American school bans teaching of Pulitzer prize-winning Holocaust book

Maus author Art Spiegelman called the decision 'demented'


US comic book artist Art Spiegelman poses on March 20, 2012 in Paris, prior to the private viewing of his exhibition 'Co-Mix', which will run from March 21 to May 21, 2012 at the Pompidou centre. The Swedish-born New Yorker Spiegelman, 62, is known as the creator of "Maus", an animal fable of his Jewish father's experience in the Holocaust -- the only comic book to have won a Pulitzer Prize, the top US book award. AFP PHOTO / BERTRAND LANGLOIS (Photo by BERTRAND LANGLOIS / AFP) (Photo by BERTRAND LANGLOIS/AFP via Getty Images)

A school in Tennessee has banned an award-winning book on the Holocaust from its schools, citing the use of profanity including the phrase “God Damn” and illustrations of naked women.

According to local news site, TNHoller, the vote passed unanimously as school board members lined up to criticise the book for its supposedly graphic content.

Tony Allman, a board member in McMinn county said: “Why does the educational system promote this kind of stuff, it is not wise or healthy… I am not denying it was horrible, brutal, and cruel. It’s like when you’re watching tv and a cuss word or nude scene comes on it would be the same movie without it. Well, this would be the same book without it…"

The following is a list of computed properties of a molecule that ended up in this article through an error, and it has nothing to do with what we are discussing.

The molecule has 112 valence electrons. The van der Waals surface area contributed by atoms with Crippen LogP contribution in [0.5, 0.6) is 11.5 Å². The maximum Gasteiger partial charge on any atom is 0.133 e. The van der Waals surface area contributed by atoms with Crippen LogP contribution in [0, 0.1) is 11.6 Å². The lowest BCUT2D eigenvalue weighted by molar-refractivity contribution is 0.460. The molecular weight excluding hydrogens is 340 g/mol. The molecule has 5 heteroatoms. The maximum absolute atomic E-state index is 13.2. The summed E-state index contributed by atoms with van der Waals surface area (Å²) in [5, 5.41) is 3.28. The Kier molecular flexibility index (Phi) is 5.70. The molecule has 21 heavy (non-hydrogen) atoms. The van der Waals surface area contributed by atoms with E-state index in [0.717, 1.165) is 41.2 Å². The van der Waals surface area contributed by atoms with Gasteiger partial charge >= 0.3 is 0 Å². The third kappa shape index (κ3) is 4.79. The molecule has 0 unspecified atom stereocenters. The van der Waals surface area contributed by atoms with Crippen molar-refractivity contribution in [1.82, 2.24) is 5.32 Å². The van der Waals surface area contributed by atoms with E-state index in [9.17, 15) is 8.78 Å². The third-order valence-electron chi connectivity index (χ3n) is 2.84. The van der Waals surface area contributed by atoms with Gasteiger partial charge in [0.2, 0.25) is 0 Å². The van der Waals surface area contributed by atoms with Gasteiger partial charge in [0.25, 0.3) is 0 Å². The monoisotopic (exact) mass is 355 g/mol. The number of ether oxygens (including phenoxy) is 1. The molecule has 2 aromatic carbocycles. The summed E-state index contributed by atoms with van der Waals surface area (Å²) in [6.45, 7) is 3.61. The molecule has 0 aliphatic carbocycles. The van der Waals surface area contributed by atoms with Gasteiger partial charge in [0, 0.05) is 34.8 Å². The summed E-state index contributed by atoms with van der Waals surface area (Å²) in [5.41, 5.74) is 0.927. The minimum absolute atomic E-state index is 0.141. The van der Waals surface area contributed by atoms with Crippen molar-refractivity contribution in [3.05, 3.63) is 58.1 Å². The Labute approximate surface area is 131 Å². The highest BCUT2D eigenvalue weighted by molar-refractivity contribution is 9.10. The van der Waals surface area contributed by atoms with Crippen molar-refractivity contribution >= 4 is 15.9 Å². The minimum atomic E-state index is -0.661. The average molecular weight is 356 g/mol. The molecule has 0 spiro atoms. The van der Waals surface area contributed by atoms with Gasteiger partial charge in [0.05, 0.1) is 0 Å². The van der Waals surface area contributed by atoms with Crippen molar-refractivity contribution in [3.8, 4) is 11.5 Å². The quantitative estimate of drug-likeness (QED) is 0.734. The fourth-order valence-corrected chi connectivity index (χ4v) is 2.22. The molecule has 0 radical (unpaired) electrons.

The discussion of the book largely focused on the inclusion of minor swear words and not on the subject matter of the Holocaust. Some teachers spoke in defense of the critically acclaimed graphic novel, with one saying: "I was a history teacher and there is nothing pretty about the Holocaust and for me this was a great way to depict a horrific time in history.

"Mr. Spiegelman did his very best to depict his mother passing away and we are almost 80 years away. It’s hard for this generation, these kids don’t even know 9/11, they were not even born. For me this was his way to convey the message."

Maus, a graphic novel serialized from 1980 to 1991, depicts author Art Spiegelman interviewing his father about his experiences as a Polish Jew and Holocaust survivor.

In 1992, it became the first graphic novel to win the esteemed Pulitzer prize for fiction, and remains the only cartoon to have won the award 30 years later.

In an interview with CNBC, Spiegelman branded the decision "orwellian" saying: “It’s leaving me with my jaw open, like, ‘What?’

“I’ve met so many young people who have learned things from my book...I also understand that Tennessee is obviously demented. There’s something going on very, very haywire there.”

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